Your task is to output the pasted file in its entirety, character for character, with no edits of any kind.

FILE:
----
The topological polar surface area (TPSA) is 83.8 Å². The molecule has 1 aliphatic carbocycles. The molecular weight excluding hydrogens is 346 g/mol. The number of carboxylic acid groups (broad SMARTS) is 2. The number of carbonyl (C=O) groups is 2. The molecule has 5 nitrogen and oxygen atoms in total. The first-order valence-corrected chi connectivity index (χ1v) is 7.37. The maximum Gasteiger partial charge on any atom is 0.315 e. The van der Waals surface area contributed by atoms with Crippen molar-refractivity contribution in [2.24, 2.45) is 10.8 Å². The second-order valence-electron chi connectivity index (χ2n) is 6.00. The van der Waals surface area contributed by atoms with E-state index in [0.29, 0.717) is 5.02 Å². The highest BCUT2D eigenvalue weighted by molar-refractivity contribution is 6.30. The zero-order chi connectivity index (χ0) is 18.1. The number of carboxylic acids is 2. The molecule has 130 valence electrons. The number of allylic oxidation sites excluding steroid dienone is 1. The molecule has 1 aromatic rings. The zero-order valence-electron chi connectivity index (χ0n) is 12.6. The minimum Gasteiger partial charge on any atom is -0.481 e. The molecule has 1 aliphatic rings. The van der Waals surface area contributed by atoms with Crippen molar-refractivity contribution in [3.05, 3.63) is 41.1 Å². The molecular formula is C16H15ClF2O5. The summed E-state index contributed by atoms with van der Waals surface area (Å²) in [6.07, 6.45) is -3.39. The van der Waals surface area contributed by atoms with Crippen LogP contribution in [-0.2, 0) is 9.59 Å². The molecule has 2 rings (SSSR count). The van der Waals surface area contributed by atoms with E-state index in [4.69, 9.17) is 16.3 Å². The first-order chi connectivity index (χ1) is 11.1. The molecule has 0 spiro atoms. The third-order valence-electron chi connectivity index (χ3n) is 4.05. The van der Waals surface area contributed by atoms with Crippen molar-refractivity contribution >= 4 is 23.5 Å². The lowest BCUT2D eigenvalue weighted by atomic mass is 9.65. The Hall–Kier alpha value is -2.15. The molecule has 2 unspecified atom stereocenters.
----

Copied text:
The topological polar surface area (TPSA) is 83.8 Å². The molecule has 1 aliphatic carbocycles. The molecular weight excluding hydrogens is 346 g/mol. The number of carboxylic acid groups (broad SMARTS) is 2. The number of carbonyl (C=O) groups is 2. The molecule has 5 nitrogen and oxygen atoms in total. The first-order valence-corrected chi connectivity index (χ1v) is 7.37. The maximum Gasteiger partial charge on any atom is 0.315 e. The van der Waals surface area contributed by atoms with Crippen molar-refractivity contribution in [2.24, 2.45) is 10.8 Å². The second-order valence-electron chi connectivity index (χ2n) is 6.00. The van der Waals surface area contributed by atoms with E-state index in [0.29, 0.717) is 5.02 Å². The highest BCUT2D eigenvalue weighted by molar-refractivity contribution is 6.30. The zero-order chi connectivity index (χ0) is 18.1. The number of carboxylic acids is 2. The molecule has 130 valence electrons. The number of allylic oxidation sites excluding steroid dienone is 1. The molecule has 1 aromatic rings. The zero-order valence-electron chi connectivity index (χ0n) is 12.6. The minimum Gasteiger partial charge on any atom is -0.481 e. The molecule has 1 aliphatic rings. The van der Waals surface area contributed by atoms with Crippen molar-refractivity contribution in [3.05, 3.63) is 41.1 Å². The molecular formula is C16H15ClF2O5. The summed E-state index contributed by atoms with van der Waals surface area (Å²) in [6.07, 6.45) is -3.39. The van der Waals surface area contributed by atoms with Crippen LogP contribution in [-0.2, 0) is 9.59 Å². The molecule has 2 rings (SSSR count). The van der Waals surface area contributed by atoms with E-state index in [4.69, 9.17) is 16.3 Å². The first-order chi connectivity index (χ1) is 11.1. The molecule has 0 spiro atoms. The third-order valence-electron chi connectivity index (χ3n) is 4.05. The van der Waals surface area contributed by atoms with Crippen molar-refractivity contribution >= 4 is 23.5 Å². The lowest BCUT2D eigenvalue weighted by atomic mass is 9.65. The Hall–Kier alpha value is -2.15. The molecule has 2 unspecified atom stereocenters.